Posted on

everything you need to know about cbd

You may have noticed that cannabidiol (CBD) seems to be available almost everywhere, and marketed as a variety of products including drugs, food, dietary supplements, cosmetics, and animal health products. Other than one prescription drug product to treat seizures associated with Lennox Gastaut syndrome (LGS), Dravet syndrome (DS), or tuberous sclerosis complex (TSC) in people one year of age and older, the U.S. Food and Drug Administration (FDA) has not approved any other CBD products, and there is very limited available information about CBD, including about its effects on the body.

In addition to safety risks and unproven claims, the quality of many CBD products may also be in question. The FDA is also concerned that a lack of appropriate processing controls and practices can put consumers at additional risks. For example, the agency has tested the chemical content of cannabinoid compounds in some of the products, and many were found to not contain the levels of CBD they claimed. We are also investigating reports of CBD potentially containing unsafe levels of contaminants (e.g., pesticides, heavy metals, THC).

Potential harm, side effects and unknowns

We are aware that there may be some products on the market that add CBD to a food or label CBD as a dietary supplement. Under federal law, it is illegal to market CBD this way.

CBD products are also being marketed for pets and other animals. The FDA has not approved CBD for any use in animals and the concerns regarding CBD products with unproven medical claims and of unknown quality equally apply to CBD products marketed for animals. The FDA recommends pet owners talk with their veterinarians about appropriate treatment options for their pets.

The FDA is actively working to learn more about the safety of CBD and CBD products, including the risks identified above and other topics, such as:

It really depends on what your goal is and why you're taking CBD in the first place.

The only CBD medication that is currently FDA-approved is Epidiolex, which the agency approved last year for the treatment of certain types of epilepsy. But many people swear CBD has helped with a slew of other health conditions, including back pain, osteoarthritis, even cancer.

What does the label look like?

But the challenge when considering CBD products for pets is the same as with people: lack of research. "I believe there are good products out there today, but I also don't know how to distinguish them at this time," Faught says.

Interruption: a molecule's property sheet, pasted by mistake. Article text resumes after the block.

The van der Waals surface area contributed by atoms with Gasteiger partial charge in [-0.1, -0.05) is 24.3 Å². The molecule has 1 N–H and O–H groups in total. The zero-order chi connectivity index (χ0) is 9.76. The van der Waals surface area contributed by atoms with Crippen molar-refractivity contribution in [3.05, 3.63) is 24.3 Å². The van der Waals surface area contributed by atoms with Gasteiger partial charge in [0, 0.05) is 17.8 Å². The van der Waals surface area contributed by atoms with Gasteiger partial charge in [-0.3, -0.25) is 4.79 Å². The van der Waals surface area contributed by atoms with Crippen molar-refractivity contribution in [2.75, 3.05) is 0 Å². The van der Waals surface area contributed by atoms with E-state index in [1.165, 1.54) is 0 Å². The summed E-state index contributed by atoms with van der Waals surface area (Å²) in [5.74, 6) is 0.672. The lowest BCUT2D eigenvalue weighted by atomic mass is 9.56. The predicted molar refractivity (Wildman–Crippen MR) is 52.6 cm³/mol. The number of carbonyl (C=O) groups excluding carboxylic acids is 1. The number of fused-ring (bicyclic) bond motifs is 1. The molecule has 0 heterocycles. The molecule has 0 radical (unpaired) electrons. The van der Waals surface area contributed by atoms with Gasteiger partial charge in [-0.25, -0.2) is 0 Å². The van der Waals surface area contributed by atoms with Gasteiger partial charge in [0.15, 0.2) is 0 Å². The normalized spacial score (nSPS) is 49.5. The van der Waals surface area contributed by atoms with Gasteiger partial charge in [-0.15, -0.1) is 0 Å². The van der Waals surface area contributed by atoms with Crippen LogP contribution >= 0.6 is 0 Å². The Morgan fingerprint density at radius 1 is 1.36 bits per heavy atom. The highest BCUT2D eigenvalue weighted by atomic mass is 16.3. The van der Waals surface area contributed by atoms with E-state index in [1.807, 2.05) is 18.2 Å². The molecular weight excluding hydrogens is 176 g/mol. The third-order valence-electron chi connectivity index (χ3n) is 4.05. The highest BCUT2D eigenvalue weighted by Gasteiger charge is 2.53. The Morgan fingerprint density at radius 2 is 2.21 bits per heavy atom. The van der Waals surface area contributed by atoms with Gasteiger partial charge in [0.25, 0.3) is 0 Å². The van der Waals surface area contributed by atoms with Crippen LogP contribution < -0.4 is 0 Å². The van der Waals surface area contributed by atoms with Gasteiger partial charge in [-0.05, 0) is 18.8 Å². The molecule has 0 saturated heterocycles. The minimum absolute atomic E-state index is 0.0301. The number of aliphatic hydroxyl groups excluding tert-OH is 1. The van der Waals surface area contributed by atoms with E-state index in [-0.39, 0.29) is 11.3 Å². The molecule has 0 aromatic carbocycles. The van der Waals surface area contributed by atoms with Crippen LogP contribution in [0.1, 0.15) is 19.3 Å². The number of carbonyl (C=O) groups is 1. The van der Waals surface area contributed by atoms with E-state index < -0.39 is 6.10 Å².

There's no question that CBD is the buzzy wellness product of the moment. If you live in a state where it's currently legal, you might feel like CBD has gone from being sort of around to absolutely everywhere all at once. Coffee shops sell CBD lattes, spas offer CBD facials, beauty companies are rushing to release lotions with CBD or hemp oils in their formulas. And everyone from your anxious coworker to your arthritis-suffering dad wants to get their hands on some CBD gummies.

This is a confusing one for many people. "A lot of brands don't do a good job of clearly instructing their consumer on the dosing," says Chris Roth, CEO and co-founder of Highline Wellness. When thinking about dosing, also consider whether your CBD is full-spectrum or isolate: Full-spectrum could include other cannabinoids like cannabidivarin or cannabigerol (this is important, since "there's something called the 'entourage effect' when all together, they're more effective than any one of them alone," Roth explains), while isolate is 100% CBD. "Some people might only need 10 milligrams of full-spectrum CBD, but with isolate, even taking 80 or 100 milligrams might not have the same effect," he says.

There are several different kinds of CBD products out there, including gummies, chocolates, skincare products, and even pet treats, but CBD is not yet legal in every state. The legality of it is extremely murky, and while 33 states and Washington, D.C. have passed medical marijuana laws, and 14 states have enacted CBD-explicit medical laws, CBD is not yet legal everywhere. 4 In fact, three states in which marijuana is legal (New York, Maine, and Ohio) are now banning CBD edibles due to a lack of regulation regarding adding CBD to food products and the potential dangers for consumers. 5

Although there is a limited amount of research on CBD and its effects on humans, many experts suggest that CBD stays in your system for about three to four days before it is entirely cleared from your body, but the accuracy of this timeline is still disputed. One study found that the half-life of CBD is about two to five days. 9

What is CBD Used For?

CBD works by interacting with certain receptors in the brain and directing the body to use more of its own cannabinoids (these are already naturally produced by the human body). In a sense, the CBD tells the body how to perceive pain and inflammation, deal with anxiety, and better balance itself in general.

CBD is an abbreviation that stands for Cannabidiol, which is a chemical compound that is found in marijuana and hemp (a cousin of the marijuana plant). 2 It is made by extracting CBD from the cannabis plant and then diluting it with another type of oil, such as coconut oil or hemp seed oil. 3 Although CBD is found in both hemp and marijuana, the CBD extracted from hemp is most commonly used in CBD products because it contains less than 1 percent THC.

Although CBD is praised for its medicinal uses, researchers have found that the strongest scientific evidence of its effectiveness is in treating epilepsy in children. CBD has been found to reduce the number of seizures, and in some cases, even stop them completely. Studies also suggest it may be beneficial in reducing anxiety and insomnia, but according to Harvard Health Publishing, more research is needed to confirm its effectiveness in treating pain. 7